For those interested in sampling this great, American-born music but aren’t sure where to start, here are a few totally-biased suggestions. First, we’ll look at some classic jazz, then at a handful of more recent recordings.

Duke Ellington: Ellington at Newport (1956)
This live album from Ellington’s triumphant turn at the 1956 Newport Jazz Festival works as a great introduction to the pianist-composer-bandleader’s music. Included are some of Duke’s earliest works, dating back to the 20s, as well as new music written for the occasion. This has it all — power, humor, beauty and above all, madly infectious swing. Note: The original LP contained some music recreated in the studio, so for the best sound quality and complete performance, look for the “complete” version issued as a two-CD set in 1999.

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Much Ado About William Shakespeare: Best Movie Adaptations

What better birthday to celebrate than one of the best storytellers in history William Shakespeare? Of course, everyone thinks of Romeo and Juliet and Hamlet when thinking of Shakespeare, but his play still inspire and are the basis of many movies. Being a movie buff, here are my top 5 picks of movies based on Shakespeare.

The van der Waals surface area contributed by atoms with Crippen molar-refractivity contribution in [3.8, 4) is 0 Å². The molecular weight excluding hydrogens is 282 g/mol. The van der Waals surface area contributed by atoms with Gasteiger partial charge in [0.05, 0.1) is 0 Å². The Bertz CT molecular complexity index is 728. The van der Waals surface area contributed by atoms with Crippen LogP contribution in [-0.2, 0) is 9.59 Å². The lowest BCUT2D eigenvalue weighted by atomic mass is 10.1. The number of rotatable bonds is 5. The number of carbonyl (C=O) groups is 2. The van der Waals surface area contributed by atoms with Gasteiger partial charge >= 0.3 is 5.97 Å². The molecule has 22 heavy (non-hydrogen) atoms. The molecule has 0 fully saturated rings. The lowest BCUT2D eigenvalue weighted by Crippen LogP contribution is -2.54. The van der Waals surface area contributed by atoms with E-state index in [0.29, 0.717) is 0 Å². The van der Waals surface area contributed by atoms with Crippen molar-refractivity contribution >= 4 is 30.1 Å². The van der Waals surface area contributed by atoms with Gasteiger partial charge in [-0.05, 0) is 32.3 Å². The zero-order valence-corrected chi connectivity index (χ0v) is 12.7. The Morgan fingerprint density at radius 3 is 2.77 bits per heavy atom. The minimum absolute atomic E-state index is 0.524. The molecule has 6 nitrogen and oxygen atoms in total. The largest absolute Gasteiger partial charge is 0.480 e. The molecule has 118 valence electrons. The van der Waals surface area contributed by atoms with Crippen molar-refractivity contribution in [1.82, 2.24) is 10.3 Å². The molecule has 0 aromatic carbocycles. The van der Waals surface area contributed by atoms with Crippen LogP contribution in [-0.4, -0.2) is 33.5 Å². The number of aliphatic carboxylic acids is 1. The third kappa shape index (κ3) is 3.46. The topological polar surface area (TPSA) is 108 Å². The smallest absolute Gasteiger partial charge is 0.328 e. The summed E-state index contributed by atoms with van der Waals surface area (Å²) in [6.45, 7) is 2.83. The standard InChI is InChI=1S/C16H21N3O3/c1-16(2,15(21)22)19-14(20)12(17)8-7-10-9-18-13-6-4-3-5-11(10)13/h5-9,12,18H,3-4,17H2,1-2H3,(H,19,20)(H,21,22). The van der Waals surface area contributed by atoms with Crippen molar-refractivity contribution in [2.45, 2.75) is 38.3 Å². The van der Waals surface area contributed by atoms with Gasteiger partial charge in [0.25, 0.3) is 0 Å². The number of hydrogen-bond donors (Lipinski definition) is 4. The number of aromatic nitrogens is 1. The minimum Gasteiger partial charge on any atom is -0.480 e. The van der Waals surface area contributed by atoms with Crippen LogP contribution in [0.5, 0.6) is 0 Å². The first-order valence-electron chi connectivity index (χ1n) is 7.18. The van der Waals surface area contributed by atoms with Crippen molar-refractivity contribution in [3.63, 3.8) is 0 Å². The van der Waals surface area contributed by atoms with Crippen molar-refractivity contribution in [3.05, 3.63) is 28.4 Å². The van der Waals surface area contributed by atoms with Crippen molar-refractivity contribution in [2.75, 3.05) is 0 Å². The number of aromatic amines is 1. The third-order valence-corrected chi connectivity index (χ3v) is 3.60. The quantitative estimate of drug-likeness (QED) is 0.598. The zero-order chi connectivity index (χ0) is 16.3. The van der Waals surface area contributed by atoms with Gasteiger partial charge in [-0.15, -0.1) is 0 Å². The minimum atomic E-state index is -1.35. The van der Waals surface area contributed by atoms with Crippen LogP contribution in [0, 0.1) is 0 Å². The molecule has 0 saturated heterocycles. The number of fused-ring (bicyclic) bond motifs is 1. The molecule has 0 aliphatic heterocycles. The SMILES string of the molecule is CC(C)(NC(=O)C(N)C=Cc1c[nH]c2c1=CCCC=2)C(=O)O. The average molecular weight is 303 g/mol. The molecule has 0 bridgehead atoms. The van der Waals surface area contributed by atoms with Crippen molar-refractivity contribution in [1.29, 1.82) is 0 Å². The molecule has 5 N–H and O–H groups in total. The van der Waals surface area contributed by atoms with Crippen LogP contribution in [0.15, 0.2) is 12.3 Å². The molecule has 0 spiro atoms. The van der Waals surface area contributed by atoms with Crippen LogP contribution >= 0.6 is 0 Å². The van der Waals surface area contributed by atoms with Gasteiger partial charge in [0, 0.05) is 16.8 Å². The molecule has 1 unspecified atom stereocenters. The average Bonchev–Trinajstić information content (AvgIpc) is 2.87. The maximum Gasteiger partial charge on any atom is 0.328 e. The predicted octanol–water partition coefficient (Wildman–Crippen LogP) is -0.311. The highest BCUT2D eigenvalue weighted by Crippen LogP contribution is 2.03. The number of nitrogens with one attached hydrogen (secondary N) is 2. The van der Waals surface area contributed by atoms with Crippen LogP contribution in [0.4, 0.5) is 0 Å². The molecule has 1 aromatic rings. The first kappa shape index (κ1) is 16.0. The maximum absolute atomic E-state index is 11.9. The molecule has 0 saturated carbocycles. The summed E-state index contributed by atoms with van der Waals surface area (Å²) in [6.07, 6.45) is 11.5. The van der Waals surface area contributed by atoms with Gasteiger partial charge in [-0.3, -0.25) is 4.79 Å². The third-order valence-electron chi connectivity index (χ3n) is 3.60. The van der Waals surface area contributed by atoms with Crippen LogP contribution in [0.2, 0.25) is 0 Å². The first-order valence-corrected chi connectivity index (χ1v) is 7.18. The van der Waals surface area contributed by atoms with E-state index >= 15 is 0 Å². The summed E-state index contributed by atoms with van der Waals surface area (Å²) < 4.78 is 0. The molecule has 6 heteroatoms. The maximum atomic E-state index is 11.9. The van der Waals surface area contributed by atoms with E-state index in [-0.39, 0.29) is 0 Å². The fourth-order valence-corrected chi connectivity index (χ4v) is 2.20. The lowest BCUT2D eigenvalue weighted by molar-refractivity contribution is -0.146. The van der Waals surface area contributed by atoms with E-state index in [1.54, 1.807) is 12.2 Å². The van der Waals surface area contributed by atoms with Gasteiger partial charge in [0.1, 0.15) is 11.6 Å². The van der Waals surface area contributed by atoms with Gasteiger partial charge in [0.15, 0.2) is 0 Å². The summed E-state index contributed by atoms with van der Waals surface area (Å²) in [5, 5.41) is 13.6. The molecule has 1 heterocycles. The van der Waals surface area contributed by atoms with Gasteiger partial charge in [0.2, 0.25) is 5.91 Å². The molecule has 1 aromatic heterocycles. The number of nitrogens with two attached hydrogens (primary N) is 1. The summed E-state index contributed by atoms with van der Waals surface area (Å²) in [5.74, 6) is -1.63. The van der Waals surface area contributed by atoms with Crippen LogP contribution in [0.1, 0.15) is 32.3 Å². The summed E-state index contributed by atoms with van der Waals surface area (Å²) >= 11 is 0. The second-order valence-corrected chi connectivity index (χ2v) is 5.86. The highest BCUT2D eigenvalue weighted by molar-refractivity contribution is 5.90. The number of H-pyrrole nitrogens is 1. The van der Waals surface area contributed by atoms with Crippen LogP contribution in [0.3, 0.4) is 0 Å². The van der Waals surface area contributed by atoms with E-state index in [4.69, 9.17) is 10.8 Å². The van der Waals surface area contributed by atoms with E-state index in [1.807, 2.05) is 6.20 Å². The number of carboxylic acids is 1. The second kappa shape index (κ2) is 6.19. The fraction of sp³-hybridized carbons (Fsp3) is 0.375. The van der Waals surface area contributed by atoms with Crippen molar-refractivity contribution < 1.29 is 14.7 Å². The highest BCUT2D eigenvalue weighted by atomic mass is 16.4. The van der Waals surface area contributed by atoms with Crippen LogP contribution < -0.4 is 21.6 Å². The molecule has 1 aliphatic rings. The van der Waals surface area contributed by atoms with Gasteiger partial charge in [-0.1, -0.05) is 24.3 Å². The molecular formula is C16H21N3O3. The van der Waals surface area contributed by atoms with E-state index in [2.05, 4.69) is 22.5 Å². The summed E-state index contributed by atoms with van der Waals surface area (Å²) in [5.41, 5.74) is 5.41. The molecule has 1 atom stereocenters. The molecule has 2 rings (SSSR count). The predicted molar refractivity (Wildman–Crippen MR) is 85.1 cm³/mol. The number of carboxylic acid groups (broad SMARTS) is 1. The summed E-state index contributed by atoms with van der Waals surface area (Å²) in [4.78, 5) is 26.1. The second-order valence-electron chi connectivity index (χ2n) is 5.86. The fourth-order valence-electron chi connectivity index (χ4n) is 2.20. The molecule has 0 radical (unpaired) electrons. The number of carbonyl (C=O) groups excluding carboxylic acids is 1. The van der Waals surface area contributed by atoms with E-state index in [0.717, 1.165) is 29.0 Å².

Much Ado About Nothing (1993)

Based on a play of the same name, this is really a fantastic comedy film about mistaken identity and suppressed affections with an all-star cast. On the British side, we have Kenneth Branagh, Emma Thompson and Kate Beckinsale. On the American side, Michael Keaton is perfect as the bumbling Dogberry and Denzel Washington plays a noble Prince. 

West Side Story (1961)

Romeo and Juliet turns to the streets of New York for the retelling of this classic Shakespeare story. Maria and Tony fall in love, despite being a part of rival gangs. The ending does change a bit with this adaptation, but not enough to keep it from winning the Oscar for Best Picture in 1961.

10 Things I Hate About You (1999)

It is easy to see where this one comes from, The Taming of the Shrew. Bianca and Cameron are forbidden to date until shrewish older sister, Kat, is dating as well. Kat, played by Julia Stiles, gets set up to date “bad boy” Patrick, portrayed by Heath Ledger. Cameron even disguises himself as a language tutor, just as Lucentio did in Shakespeare’s original play.

Ran (1985)